Daily Management Review

What Transpired At Credit Suisse, And How Did The Situation Get So Bad?


What Transpired At Credit Suisse, And How Did The Situation Get So Bad?
A decline in its shares and bond prices, which heightened concerns about a potential global banking crisis, prompted Credit Suisse to announce it would borrow up to $54 billion from the Swiss central bank to boost liquidity. According to analysts, that might not be sufficient.
The 167-year-old Swiss lender is currently in a mess that can be attributed to a string of scandals over many years, changes in top management, multi-billion dollar losses, and a lackluster strategy.
Losses resulting from the failure of the investment funds Archegos and Greensill Capital in 2021 were what started the sell-off in Credit Suisse's stock.
In January 2022, only eight months after being hired to turn around the failing bank, Antonio Horta-Osorio resigned as chairman due to a COVID-19 rule violation.
Ulrich Koerner, the company's new CEO and a restructuring expert, unveiled a strategic review in July, but it was not well received by investors.
Customers ran away from the bank in the autumn after hearing an unfounded rumor about its impending failure.
When the bank reported its largest annual loss of 7.29 billion Swiss francs since the financial crisis, Credit Suisse confirmed last month that customers had withdrew 110 billion Swiss francs in the fourth quarter. Credit Suisse had asked investors for 4 billion Swiss francs in December.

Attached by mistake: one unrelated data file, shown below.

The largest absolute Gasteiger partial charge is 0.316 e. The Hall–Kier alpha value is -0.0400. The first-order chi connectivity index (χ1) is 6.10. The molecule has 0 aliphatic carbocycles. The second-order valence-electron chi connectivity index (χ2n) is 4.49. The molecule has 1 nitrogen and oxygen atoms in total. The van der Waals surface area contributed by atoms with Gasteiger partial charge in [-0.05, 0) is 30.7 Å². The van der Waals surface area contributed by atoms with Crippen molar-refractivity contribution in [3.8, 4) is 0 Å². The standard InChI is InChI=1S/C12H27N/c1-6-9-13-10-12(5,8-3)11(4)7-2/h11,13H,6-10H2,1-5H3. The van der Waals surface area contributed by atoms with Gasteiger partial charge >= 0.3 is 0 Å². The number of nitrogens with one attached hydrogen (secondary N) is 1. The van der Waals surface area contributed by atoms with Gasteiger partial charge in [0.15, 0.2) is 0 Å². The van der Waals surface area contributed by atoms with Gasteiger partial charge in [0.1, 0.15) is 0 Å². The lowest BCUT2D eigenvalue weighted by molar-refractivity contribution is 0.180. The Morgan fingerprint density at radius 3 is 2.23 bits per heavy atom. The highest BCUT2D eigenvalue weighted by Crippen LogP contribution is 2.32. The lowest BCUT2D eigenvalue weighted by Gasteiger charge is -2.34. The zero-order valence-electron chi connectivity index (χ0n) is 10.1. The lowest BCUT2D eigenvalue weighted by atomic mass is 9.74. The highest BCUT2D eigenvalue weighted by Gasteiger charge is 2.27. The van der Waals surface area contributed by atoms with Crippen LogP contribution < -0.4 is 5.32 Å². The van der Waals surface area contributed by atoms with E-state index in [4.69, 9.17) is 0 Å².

The bank's largest backer, Saudi National Bank, told reporters on Wednesday that it was satisfied with the bank's turnaround plan but was unable to provide more funding due to regulatory restrictions.
Over the past year, the shares have decreased by 75%.
Although Credit Suisse has pledged to borrow up to $54 billion to support liquidity and investor confidence, some analysts doubt that will be sufficient to calm investors.
One way to support market confidence might be to win the support of strategic investors. Oyalan Group in Saudi Arabia and the Qatar Investment Authority are two of its investors.
GIC, a Singapore sovereign wealth fund, became an investor in UBS during the early stages of the global financial crisis in 2008, but GIC ultimately lost money as a result of the stake sell-down.
Given that Credit Suisse owns an asset management company and a stake in SIX Group, which operates the Zurich stock exchange, selling stakes in various assets is an option.
Credit Suisse has already announced plans to spin off its volatile investment banking business as part of a strategy to cater to wealthy clients.
The bank is one of the biggest wealth managers in the world and, more importantly, it is one of the 30 banks that are globally systemically important and whose failure would have an impact on the entire financial system.
A local Swiss bank, wealth management, investment banking, and asset management operations are all part of Credit Suisse. By the end of 2021, it will employ just over 50,000 people and have 1.6 trillion Swiss francs in assets under management.
Credit Suisse serves as the private bank for a large number of business owners, wealthy and ultra-wealthy individuals, and companies with more than 150 offices spread across about 50 nations.